Another reason for the places we find ourselves is deception. The people in the ancient world were dependent on the religious leaders, who often distorted the words and laws of God, leading many astray.   But we have Truth written for us in the Bible, and the Holy Spirit helps us to understand and apply those truths to our lives. If we are not studying the Word of God, if we let others define truth for us, we will always be led astray.

Micah also recognizes the problems we face when we forget who God is and what He has done. In Micah 6, God asks through the prophet, “My people, what have I done to you? How have I burdened you?”(6:3), and then reminds them of His redemption, faithfulness and love. God is full of grace, mercy, compassion, tenderness and love so vast that we cannot fully comprehend it. When we forget that, when we doubt His love and care, we wander off in search of the things He longs to give us. We find ourselves in difficult places and seasons.

Stepping out of the book of Micah, we find another reason for the places and seasons of our lives Joseph was sold by his jealous brothers into a life of slavery, but God was always with him, and He used Joseph to save countless lives, including the lives of those same brothers, from a seven-year famine. Joseph recognized God’s hand, telling his brothers, “You intended to harm me, but God intended it for good, to…[save] many lives” (Genesis 50:20). Sometimes God allows difficult season and places to accomplish a much greater purpose that we can’t see in the moment.

But God is faithful to His children, and when we are lost, He seeks us out and brings us back home. That is the heart of our key verse. And that is the heart of our Heavenly Father, as Jesus demonstrated in a parable He told in Luke 15: 3-7. He tells of a shepherd who leaves his ninety-nine safe sheep to go after the one sheep who has wandered away. “And when he finds it, he joyfully puts it on his shoulders and goes home” (15:6). The shepherd had ninety-nine other sheep, but his heart would not let him abandon the one who was lost.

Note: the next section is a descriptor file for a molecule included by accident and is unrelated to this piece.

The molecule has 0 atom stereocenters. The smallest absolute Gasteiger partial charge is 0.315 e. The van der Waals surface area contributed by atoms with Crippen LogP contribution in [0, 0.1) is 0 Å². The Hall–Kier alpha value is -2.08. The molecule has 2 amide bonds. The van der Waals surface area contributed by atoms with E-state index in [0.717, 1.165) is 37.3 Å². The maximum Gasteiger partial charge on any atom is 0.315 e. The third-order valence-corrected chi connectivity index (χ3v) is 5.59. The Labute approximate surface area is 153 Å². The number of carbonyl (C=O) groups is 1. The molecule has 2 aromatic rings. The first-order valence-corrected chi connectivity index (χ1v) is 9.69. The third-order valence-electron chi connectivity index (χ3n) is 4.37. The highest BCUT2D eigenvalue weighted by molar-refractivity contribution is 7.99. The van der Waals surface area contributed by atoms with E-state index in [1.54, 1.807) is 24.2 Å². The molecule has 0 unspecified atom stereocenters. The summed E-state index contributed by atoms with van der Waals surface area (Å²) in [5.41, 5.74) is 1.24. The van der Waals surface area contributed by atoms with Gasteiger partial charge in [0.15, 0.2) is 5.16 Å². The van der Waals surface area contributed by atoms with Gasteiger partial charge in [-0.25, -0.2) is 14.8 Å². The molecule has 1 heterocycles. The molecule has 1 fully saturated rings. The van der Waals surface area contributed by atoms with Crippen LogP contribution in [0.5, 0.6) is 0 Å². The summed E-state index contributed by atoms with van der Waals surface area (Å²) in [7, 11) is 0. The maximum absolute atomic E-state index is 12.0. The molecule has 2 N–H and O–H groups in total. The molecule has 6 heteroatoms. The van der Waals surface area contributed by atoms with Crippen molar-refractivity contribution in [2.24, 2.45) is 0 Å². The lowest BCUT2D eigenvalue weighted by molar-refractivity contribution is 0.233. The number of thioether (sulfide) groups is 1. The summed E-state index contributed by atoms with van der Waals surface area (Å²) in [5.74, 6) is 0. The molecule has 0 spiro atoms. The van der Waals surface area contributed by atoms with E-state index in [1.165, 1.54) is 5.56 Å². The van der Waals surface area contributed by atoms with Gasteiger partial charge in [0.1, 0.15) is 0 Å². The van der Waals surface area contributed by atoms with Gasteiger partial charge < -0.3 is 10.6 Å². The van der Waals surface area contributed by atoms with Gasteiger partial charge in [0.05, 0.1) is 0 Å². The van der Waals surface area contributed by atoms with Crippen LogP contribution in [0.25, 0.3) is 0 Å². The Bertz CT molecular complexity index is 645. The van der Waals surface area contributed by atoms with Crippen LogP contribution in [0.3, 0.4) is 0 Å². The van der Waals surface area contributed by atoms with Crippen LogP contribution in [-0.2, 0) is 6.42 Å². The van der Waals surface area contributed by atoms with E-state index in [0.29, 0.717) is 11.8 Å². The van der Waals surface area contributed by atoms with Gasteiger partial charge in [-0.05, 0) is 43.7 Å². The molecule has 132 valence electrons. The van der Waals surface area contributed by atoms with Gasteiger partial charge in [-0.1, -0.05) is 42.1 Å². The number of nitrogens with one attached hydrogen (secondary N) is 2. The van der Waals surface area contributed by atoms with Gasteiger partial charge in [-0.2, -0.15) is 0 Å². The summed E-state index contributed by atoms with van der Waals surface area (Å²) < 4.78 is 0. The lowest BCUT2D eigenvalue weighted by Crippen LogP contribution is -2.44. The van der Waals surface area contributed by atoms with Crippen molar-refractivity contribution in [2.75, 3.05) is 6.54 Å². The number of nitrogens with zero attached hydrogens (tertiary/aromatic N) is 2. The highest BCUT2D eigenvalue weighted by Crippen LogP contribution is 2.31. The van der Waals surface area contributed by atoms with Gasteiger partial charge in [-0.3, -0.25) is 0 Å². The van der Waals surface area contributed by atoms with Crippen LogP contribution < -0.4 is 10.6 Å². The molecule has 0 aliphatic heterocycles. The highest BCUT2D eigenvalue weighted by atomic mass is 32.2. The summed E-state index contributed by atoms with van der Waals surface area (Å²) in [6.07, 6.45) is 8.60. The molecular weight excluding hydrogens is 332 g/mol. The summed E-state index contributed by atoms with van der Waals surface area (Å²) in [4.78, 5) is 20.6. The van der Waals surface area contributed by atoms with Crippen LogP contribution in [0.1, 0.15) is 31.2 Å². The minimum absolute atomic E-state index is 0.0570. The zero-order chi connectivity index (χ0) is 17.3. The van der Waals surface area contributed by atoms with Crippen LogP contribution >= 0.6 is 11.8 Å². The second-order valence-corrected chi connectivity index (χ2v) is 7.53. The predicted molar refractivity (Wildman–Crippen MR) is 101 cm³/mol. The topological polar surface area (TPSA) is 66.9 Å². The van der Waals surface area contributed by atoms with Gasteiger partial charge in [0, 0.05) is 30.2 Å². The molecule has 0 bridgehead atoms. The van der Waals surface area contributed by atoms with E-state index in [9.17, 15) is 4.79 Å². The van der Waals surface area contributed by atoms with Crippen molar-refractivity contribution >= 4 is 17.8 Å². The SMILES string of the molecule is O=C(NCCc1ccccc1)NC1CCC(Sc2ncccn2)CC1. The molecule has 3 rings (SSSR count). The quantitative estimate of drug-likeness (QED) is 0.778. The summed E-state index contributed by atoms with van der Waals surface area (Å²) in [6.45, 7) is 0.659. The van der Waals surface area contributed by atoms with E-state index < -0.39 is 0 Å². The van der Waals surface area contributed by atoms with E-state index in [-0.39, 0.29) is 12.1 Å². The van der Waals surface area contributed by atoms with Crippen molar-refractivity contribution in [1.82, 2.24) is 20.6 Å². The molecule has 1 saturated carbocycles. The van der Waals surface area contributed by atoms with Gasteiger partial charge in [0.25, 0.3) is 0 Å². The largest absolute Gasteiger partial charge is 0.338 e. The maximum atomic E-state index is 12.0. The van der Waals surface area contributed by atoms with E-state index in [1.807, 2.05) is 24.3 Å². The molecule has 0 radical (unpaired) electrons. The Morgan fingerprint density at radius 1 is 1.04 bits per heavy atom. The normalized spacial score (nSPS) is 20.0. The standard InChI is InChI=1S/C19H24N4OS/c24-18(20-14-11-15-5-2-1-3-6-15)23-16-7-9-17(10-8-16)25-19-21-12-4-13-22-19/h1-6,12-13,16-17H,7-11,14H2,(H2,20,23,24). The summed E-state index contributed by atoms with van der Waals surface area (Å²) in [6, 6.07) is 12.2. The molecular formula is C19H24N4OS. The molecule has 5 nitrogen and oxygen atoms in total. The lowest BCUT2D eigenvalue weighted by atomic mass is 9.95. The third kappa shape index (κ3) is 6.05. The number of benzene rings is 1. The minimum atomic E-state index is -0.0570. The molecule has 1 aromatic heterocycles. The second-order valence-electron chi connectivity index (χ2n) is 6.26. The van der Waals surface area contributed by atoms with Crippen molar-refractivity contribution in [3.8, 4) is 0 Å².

Your Heavenly Father has the same heart for you. Whether you are in a place you never expected nor wanted to be, or you are in a season of life that is hard, painful and seemingly unending, God has promised He will find you there and bring you safely home. In truth, He doesn’t have to look very hard, for He never left you, even when you wandered away. His promise is and always has been: “I will never leave you nor forsake you. Your God will be with you wherever you go” (Joshua 1:5, 9). Wherever you and I go, if we are God’s children, He is with us. Even if we are lost because of rebellion. Even if we are so far away from His fold that it seems impossible to get back. No matter where we roam, in physical places or seasons of life, God’s heart never leaves us. He never forgets about His children.

Are you in a difficult place? Are you in a hard season? Whether it was your own wandering or the providential hand of God, trust in His faithful love for you. Turn to Him and call His Name, then watch for His rescue. There is no place that His love will not reach.

Faithful Lord, my Good Shepherd, You have promised to always be with me. Even when I am in hard places and seasons, You are there. Father, help me trust in Your love and know that wherever I am, I am never far from Your heart. Amen.